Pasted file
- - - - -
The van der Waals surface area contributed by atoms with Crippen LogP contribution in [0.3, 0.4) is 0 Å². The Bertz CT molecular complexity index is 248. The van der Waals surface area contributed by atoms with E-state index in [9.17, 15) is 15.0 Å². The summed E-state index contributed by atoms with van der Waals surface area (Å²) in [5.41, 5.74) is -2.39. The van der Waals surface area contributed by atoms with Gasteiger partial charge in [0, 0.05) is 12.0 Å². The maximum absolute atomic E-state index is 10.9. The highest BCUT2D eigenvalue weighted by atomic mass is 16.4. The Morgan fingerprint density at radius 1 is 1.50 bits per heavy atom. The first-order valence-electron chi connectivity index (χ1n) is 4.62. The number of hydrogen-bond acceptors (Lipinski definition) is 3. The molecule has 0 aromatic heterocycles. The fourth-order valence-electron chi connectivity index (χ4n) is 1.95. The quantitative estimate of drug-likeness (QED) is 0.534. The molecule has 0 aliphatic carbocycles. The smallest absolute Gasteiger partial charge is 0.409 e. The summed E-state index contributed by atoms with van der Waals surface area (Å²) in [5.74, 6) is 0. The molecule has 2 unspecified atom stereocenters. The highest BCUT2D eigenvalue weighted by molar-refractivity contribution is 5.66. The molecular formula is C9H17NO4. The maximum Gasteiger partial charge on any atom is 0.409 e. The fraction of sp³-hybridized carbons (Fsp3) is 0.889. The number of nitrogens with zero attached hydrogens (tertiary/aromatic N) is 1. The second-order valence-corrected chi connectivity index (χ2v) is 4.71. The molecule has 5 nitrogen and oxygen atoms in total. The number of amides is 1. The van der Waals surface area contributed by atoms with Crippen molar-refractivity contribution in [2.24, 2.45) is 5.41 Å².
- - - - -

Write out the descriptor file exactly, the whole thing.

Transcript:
The van der Waals surface area contributed by atoms with Crippen LogP contribution in [0.3, 0.4) is 0 Å². The Bertz CT molecular complexity index is 248. The van der Waals surface area contributed by atoms with E-state index in [9.17, 15) is 15.0 Å². The summed E-state index contributed by atoms with van der Waals surface area (Å²) in [5.41, 5.74) is -2.39. The van der Waals surface area contributed by atoms with Gasteiger partial charge in [0, 0.05) is 12.0 Å². The maximum absolute atomic E-state index is 10.9. The highest BCUT2D eigenvalue weighted by atomic mass is 16.4. The Morgan fingerprint density at radius 1 is 1.50 bits per heavy atom. The first-order valence-electron chi connectivity index (χ1n) is 4.62. The number of hydrogen-bond acceptors (Lipinski definition) is 3. The molecule has 0 aromatic heterocycles. The fourth-order valence-electron chi connectivity index (χ4n) is 1.95. The quantitative estimate of drug-likeness (QED) is 0.534. The molecule has 0 aliphatic carbocycles. The smallest absolute Gasteiger partial charge is 0.409 e. The summed E-state index contributed by atoms with van der Waals surface area (Å²) in [5.74, 6) is 0. The molecule has 2 unspecified atom stereocenters. The highest BCUT2D eigenvalue weighted by molar-refractivity contribution is 5.66. The molecular formula is C9H17NO4. The maximum Gasteiger partial charge on any atom is 0.409 e. The fraction of sp³-hybridized carbons (Fsp3) is 0.889. The number of nitrogens with zero attached hydrogens (tertiary/aromatic N) is 1. The second-order valence-corrected chi connectivity index (χ2v) is 4.71. The molecule has 5 nitrogen and oxygen atoms in total. The number of amides is 1. The van der Waals surface area contributed by atoms with Crippen molar-refractivity contribution in [2.24, 2.45) is 5.41 Å².